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Seven Years in Tibet by Heinrich Harrer

Seven Years in Tibet (1953)

by Heinrich Harrer

Other authors: See the other authors section.

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I found this quite hard going, with unexciting prose. Possibly a poor translation of what promised to be an interesting book? ( )
  cazfrancis | Oct 16, 2015 |
  rouzejp | Sep 2, 2015 |
Wasn't expecting to like this book, but I did. ( )
  pussreboots | Jul 20, 2014 |
While reading Seven Years in Tibet, Heinrich Harrer's sublime work of travel literature, I was struck by a disturbing question. Has the epitaph for travel literature already been written?

For centuries, armchair travelers have marveled at the tales of adventurers who have traveled to distant lands. From the works of Marco Polo and Ibn al-Battuta to the invaluable works of Charles Darwin to the amazing stories of Thor Hyerdahl, travel writers have taken readers to places they could only imagine, told stories of exotic people and extraordinary cultures.

But with the relatively recent advent of cheap flights, social media, the Internet and, most devastatingly, globalization, is the era of travel... real exploratory travel... finished? Well, until the advent of interplanetary travel, I think it just might be.

Let introduce the book and then let me explain.

In Seven Years in Tibet, Heinrich Harrer takes us inside one of the most insular cultures ever to exist on this planet. Not only was the Tibet that Harrer visited suspicious of outsiders, it had the luxury of being nestled on the other side of the almost impassable Himalayan mountain chain. When Harrer entered the country in the middle of the Second World War as an escaped POW he became one of only a handful of Europeans who had ever gained access to Tibet. Over his seven years in the country (just in case the title wasn't clear on that) he would meet less than a dozen other Europeans (conversely, I met over a dozen western expats on my first night in taiwan in 2002). There is literally no place on earth left that hasn't felt the impact of Western culture (aka globalization). In that sense, Harrer was given the rare opportunity to see one of the last nations on the planet completely untouched by the Western world prior to the Great Flattening.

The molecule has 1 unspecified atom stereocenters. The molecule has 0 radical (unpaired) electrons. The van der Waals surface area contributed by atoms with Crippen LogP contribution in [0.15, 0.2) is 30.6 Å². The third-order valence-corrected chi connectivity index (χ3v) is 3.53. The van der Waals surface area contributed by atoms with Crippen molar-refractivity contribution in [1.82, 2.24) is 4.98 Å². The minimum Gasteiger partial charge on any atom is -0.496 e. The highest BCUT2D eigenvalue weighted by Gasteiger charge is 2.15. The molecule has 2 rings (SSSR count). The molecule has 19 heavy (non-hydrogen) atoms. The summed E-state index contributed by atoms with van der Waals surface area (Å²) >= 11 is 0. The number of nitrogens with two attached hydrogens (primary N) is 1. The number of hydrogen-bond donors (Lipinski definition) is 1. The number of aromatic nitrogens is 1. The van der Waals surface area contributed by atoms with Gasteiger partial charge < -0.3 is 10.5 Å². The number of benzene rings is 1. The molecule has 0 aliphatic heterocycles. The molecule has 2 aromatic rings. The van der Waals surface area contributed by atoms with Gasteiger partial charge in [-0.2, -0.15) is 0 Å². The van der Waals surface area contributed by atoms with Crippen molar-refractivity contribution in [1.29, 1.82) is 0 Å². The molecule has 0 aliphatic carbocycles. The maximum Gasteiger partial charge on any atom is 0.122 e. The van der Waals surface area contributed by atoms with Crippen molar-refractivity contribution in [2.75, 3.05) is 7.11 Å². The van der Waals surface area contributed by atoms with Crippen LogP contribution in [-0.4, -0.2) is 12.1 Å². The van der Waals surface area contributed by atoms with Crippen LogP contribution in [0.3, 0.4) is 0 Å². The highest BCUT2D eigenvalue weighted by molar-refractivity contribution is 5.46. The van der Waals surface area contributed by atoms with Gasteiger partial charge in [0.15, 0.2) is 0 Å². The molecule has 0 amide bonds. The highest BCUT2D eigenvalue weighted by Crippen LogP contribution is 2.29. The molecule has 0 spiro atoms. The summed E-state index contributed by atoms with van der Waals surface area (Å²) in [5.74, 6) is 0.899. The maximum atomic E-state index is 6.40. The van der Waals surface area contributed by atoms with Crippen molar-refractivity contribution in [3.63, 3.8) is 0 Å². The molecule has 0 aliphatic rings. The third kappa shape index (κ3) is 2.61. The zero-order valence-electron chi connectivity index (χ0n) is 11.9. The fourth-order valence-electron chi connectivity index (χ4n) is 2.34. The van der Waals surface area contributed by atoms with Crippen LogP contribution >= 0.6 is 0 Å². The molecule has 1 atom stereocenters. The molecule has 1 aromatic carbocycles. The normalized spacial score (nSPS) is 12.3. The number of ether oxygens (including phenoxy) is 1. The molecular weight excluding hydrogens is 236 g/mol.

To read the rest of this review please visit my blog: http://www.taiwaneastcoaster.blogspot.tw/2013/07/seven-years-in-tibet.html
2 vote TaiwanRyan | Jul 18, 2013 |
Showing 1-5 of 25 (next | show all)
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» Add other authors (27 possible)

Author nameRoleType of authorWork?Status
Heinrich Harrerprimary authorall editionsconfirmed
Fleming, PeterIntroductionsecondary authorsome editionsconfirmed
Graves, RichardTranslatorsecondary authorsome editionsconfirmed
Jordan, K. C.Mapsecondary authorsome editionsconfirmed
Oldenburg Ermke, Fr. vanTranslatorsecondary authorsome editionsconfirmed
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By the end of August 1939 we had completed our reconnaissance.
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Amazon.com Amazon.com Review (ISBN 0874778883, Paperback)

Originally published in 1953, this adventure classic recounts Austrian mountaineer Heinrich Harrer's 1943 escape from a British internment camp in India, his daring trek across the Himalayas, and his happy sojourn in Tibet, then, as now, a remote land little visited by foreigners. Warmly welcomed, he eventually became tutor to the Dalai Lama, teenaged god-king of the theocratic nation. The author's vivid descriptions of Tibetan rites and customs capture its unique traditions before the Chinese invasion in 1950, which prompted Harrer's departure. A 1996 epilogue details the genocidal havoc wrought over the past half-century.

(retrieved from Amazon Thu, 12 Mar 2015 18:16:23 -0400)

(see all 5 descriptions)

"Seven Years in Tibet" is the extraordinary true story of how a young Austrian adventurer became tutor and friend to the Dalai Lama. This timeless story illuminates Eastern culture, as well as the childhood of His Holiness and the current plight of Tibetans. A major motion picture will feature Brad Pitt in the lead role of Heinrich Harrer.… (more)

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